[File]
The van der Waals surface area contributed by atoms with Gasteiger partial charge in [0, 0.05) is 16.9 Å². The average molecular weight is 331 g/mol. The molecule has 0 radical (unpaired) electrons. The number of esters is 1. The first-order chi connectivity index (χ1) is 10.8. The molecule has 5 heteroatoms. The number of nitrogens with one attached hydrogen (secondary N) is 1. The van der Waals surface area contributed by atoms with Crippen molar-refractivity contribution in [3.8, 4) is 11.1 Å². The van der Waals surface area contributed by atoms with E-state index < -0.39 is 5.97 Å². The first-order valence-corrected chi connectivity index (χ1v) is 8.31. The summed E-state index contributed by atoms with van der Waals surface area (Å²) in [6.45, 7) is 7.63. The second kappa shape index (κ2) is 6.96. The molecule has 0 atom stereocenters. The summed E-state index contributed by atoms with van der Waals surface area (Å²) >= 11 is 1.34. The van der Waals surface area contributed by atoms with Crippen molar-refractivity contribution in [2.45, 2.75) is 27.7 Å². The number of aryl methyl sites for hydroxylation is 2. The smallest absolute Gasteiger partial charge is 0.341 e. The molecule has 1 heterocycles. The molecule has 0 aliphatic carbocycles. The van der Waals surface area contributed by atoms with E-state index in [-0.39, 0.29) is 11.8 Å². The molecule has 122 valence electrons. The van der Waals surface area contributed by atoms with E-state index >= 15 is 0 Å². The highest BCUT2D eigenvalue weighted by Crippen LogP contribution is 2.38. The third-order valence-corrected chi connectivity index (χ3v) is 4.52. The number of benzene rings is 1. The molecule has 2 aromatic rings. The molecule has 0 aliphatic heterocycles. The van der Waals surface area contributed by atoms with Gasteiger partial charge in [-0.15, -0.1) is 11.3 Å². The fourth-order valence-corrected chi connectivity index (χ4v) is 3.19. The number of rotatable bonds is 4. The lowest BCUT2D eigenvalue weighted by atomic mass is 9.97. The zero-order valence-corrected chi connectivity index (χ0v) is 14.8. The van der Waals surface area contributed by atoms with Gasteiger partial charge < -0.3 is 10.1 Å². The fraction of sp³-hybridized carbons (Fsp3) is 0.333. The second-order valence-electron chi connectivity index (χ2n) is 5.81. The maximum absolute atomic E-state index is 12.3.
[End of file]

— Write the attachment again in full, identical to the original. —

The van der Waals surface area contributed by atoms with Gasteiger partial charge in [0, 0.05) is 16.9 Å². The average molecular weight is 331 g/mol. The molecule has 0 radical (unpaired) electrons. The number of esters is 1. The first-order chi connectivity index (χ1) is 10.8. The molecule has 5 heteroatoms. The number of nitrogens with one attached hydrogen (secondary N) is 1. The van der Waals surface area contributed by atoms with Crippen molar-refractivity contribution in [3.8, 4) is 11.1 Å². The van der Waals surface area contributed by atoms with E-state index < -0.39 is 5.97 Å². The first-order valence-corrected chi connectivity index (χ1v) is 8.31. The summed E-state index contributed by atoms with van der Waals surface area (Å²) in [6.45, 7) is 7.63. The second kappa shape index (κ2) is 6.96. The molecule has 0 atom stereocenters. The summed E-state index contributed by atoms with van der Waals surface area (Å²) >= 11 is 1.34. The van der Waals surface area contributed by atoms with Crippen molar-refractivity contribution in [2.45, 2.75) is 27.7 Å². The number of aryl methyl sites for hydroxylation is 2. The smallest absolute Gasteiger partial charge is 0.341 e. The molecule has 1 heterocycles. The molecule has 0 aliphatic carbocycles. The van der Waals surface area contributed by atoms with E-state index in [-0.39, 0.29) is 11.8 Å². The molecule has 122 valence electrons. The van der Waals surface area contributed by atoms with E-state index >= 15 is 0 Å². The highest BCUT2D eigenvalue weighted by Crippen LogP contribution is 2.38. The third-order valence-corrected chi connectivity index (χ3v) is 4.52. The number of benzene rings is 1. The molecule has 2 aromatic rings. The molecule has 0 aliphatic heterocycles. The van der Waals surface area contributed by atoms with Gasteiger partial charge in [-0.15, -0.1) is 11.3 Å². The fourth-order valence-corrected chi connectivity index (χ4v) is 3.19. The number of rotatable bonds is 4. The lowest BCUT2D eigenvalue weighted by atomic mass is 9.97. The zero-order valence-corrected chi connectivity index (χ0v) is 14.8. The van der Waals surface area contributed by atoms with Gasteiger partial charge < -0.3 is 10.1 Å². The fraction of sp³-hybridized carbons (Fsp3) is 0.333. The second-order valence-electron chi connectivity index (χ2n) is 5.81. The maximum absolute atomic E-state index is 12.3.